It’s an unsettling reminder for anyone staking too much of their retirement on Social Security.
Retirees whose survival depends largely on those checks from the government will see a mere 0.3 percent bump in their benefits in 2017, which amounts to just $3.92 a month for the typical recipient.
That’s one of the lowest cost-of-living adjustments (COLA) ever, though still an improvement from last year when there was none. And it demonstrates why it’s critical to have other assets available so that your ability to pay the electric bill isn’t in jeopardy.
“Some people think of Social Security as the retirement cure-all, and it’s not,” says John Eikenberry, president of Eikenberry Retirement Planning (www.EikenberryRetirement.com), a wealth-management firm.
“Social Security was never meant to be a pension plan. It’s supposed to be supplemental to your other retirement assets.”
Unfortunately, too many retirees have minimal savings, leaving them vulnerable, Eikenberry says.
“The statistics on this aren’t reassuring,” he says.
For example, among the elderly who are Social Security beneficiaries, 48 percent of married couples and 71 percent of unmarried individuals depend on Social Security for half or more of their income, according to the Social Security Administration.
And those checks represent a whopping 90 percent of the income for 21 percent of the married couples and 43 percent of the unmarried individuals.
Regardless of how much of your retirement income is generated by Social Security, you want to make sure you’re making the right decision about when and how to start drawing the checks, Eikenberry says.
Unfortunately, there are no easy answers to that, which is why consulting with a financial adviser who understands the ins and outs is important.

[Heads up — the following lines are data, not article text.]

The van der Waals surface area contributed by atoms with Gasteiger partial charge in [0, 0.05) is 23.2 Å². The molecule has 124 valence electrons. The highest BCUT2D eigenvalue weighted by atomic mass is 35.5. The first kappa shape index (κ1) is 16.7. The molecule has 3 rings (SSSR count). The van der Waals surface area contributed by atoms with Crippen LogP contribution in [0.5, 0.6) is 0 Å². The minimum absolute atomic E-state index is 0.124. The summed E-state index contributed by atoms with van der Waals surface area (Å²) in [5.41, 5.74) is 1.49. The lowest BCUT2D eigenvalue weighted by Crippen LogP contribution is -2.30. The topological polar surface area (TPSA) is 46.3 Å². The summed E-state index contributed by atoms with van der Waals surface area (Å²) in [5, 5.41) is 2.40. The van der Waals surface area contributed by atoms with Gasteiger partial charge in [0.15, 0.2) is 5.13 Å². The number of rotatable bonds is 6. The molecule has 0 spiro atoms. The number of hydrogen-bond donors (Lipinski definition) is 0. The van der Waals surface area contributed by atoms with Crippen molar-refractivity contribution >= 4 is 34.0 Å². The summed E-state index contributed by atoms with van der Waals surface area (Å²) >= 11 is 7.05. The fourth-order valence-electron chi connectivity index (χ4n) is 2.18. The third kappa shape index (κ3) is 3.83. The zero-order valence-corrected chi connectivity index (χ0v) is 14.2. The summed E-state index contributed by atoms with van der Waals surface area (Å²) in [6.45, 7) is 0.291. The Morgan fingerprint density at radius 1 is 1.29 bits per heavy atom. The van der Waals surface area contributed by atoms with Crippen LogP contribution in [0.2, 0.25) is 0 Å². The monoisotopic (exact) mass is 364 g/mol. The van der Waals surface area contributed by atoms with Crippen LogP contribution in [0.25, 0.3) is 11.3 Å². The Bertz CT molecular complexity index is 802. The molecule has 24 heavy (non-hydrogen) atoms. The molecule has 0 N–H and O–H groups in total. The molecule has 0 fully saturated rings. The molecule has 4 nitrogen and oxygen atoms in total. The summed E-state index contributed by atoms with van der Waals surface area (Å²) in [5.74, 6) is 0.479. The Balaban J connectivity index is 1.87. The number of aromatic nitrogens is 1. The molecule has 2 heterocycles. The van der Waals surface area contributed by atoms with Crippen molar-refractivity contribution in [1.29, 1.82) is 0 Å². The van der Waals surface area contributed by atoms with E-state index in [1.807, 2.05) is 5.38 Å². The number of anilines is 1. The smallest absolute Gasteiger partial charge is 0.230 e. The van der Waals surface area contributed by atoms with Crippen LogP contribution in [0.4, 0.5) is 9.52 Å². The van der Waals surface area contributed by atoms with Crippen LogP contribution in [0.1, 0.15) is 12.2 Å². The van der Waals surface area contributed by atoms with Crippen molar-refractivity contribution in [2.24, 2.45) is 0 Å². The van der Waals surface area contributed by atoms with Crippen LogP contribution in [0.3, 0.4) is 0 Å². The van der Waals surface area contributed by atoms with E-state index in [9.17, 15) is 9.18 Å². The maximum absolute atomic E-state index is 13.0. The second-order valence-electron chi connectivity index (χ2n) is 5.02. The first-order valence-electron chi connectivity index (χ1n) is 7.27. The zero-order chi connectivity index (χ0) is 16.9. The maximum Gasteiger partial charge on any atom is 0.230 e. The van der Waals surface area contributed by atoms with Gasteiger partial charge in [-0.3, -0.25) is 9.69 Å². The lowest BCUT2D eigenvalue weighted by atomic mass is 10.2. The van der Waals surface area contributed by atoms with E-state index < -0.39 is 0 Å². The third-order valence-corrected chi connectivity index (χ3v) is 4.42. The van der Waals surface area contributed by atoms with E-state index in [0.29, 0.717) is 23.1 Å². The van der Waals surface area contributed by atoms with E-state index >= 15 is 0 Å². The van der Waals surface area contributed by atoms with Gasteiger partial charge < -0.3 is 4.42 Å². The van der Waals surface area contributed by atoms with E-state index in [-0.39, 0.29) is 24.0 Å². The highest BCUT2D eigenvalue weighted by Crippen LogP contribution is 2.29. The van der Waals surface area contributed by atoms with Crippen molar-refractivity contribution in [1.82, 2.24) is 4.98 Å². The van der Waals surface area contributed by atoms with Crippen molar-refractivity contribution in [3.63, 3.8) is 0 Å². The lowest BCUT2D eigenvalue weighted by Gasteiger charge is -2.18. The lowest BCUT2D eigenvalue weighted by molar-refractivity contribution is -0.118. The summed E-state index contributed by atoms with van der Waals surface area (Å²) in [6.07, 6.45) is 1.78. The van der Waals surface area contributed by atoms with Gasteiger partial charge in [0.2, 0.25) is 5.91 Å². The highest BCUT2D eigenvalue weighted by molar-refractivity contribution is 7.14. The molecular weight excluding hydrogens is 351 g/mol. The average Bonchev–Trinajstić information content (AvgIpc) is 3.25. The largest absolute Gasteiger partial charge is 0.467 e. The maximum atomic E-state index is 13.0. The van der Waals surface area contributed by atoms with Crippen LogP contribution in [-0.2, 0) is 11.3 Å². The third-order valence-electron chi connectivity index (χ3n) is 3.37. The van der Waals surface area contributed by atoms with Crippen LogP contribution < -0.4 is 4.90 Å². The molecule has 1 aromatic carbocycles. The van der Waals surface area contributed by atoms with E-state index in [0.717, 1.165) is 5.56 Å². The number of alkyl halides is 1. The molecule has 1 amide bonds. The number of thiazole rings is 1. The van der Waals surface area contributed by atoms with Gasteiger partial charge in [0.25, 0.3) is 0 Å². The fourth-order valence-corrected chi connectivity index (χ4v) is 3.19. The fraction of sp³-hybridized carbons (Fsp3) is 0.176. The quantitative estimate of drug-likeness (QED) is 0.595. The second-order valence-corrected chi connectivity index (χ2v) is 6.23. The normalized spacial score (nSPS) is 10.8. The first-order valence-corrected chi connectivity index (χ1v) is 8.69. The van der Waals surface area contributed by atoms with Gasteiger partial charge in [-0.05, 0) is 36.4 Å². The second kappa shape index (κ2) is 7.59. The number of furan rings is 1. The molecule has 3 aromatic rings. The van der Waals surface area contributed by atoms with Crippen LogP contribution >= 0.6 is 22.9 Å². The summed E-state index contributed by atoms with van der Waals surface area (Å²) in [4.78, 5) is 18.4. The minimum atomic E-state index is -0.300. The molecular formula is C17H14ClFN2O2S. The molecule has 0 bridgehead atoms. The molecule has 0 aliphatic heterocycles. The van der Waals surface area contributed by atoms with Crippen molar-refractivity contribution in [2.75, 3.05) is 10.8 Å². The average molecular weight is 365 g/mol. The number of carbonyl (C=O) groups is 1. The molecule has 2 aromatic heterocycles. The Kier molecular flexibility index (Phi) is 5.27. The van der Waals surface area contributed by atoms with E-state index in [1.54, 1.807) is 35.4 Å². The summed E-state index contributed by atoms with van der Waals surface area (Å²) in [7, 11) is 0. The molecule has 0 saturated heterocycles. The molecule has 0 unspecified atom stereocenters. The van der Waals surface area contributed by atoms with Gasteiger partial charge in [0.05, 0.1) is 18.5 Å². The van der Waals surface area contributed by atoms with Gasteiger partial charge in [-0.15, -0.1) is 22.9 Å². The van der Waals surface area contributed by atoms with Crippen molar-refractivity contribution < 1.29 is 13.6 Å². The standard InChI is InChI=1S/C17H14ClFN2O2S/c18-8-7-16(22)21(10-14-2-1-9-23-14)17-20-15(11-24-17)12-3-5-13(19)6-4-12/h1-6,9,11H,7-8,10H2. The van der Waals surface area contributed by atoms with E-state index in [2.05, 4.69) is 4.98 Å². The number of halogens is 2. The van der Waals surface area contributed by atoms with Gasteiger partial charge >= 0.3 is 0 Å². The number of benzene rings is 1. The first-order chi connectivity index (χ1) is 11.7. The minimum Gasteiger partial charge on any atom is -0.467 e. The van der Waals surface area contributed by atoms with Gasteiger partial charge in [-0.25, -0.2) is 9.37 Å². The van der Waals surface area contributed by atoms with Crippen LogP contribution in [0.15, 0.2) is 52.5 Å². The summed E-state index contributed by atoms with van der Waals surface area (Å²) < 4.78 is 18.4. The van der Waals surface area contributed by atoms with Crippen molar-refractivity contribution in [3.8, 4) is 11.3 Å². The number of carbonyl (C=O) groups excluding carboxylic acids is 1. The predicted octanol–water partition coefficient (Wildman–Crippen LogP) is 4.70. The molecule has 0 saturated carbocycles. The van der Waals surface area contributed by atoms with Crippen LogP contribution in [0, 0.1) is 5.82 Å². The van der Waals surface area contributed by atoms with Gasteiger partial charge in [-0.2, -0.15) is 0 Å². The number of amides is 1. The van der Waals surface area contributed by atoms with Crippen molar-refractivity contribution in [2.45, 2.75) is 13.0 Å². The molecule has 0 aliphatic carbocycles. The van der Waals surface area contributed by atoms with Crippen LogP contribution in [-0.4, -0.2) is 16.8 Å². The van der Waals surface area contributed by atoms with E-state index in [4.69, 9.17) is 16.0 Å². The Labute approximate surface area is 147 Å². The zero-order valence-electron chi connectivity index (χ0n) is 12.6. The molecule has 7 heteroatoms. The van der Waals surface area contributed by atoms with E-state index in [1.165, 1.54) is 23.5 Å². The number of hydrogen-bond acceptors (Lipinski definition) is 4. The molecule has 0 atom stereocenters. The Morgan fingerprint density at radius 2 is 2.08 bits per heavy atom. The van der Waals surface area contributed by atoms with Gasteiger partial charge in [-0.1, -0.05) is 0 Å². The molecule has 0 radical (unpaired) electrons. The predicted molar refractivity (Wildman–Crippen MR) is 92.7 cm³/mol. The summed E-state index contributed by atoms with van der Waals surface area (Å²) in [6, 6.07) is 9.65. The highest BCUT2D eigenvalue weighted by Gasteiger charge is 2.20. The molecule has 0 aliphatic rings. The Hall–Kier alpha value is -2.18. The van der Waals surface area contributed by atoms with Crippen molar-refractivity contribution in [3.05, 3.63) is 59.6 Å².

Here are just a few things – but by no means all – to know or consider about Social Security as you near retirement, he says:
• Don’t expect advice from Social Security employees. They can provide basic information about how much money you would receive at what age, but they aren’t going to review your entire financial picture and provide a strategy for maximizing your benefit. Nor should they, Eikenberry says. “They aren’t licensed financial advisers,” he says. “Overall, the people with the Social Security Administration do a fine job, but they aren’t there to coach you on financial decisions.”
• When you claim your benefit makes a difference. The age most people qualify for full Social Security benefits these days is from 66 to 67. But you can draw reduced benefits as early as 62. You also can wait until 70 and draw more. So what’s the right age? It depends. For some, taking Social Security at 62 is the absolute correct decision, Eikenberry says. For others, that could prove problematic. “Your financial situation and your personal needs all come into play,” he says.
• Marital status matters. If you’re a widow or widower, for example, you can delay your own benefits and claim your survivors benefit as early as age 60. Then you can switch to your personal benefits later if that would be a higher amount.
“Baby boomers have paid more into Social Security than any generation up to this time,” Eikenberry says. “They also have the opportunity to get the most out of it, but only if they plan properly.”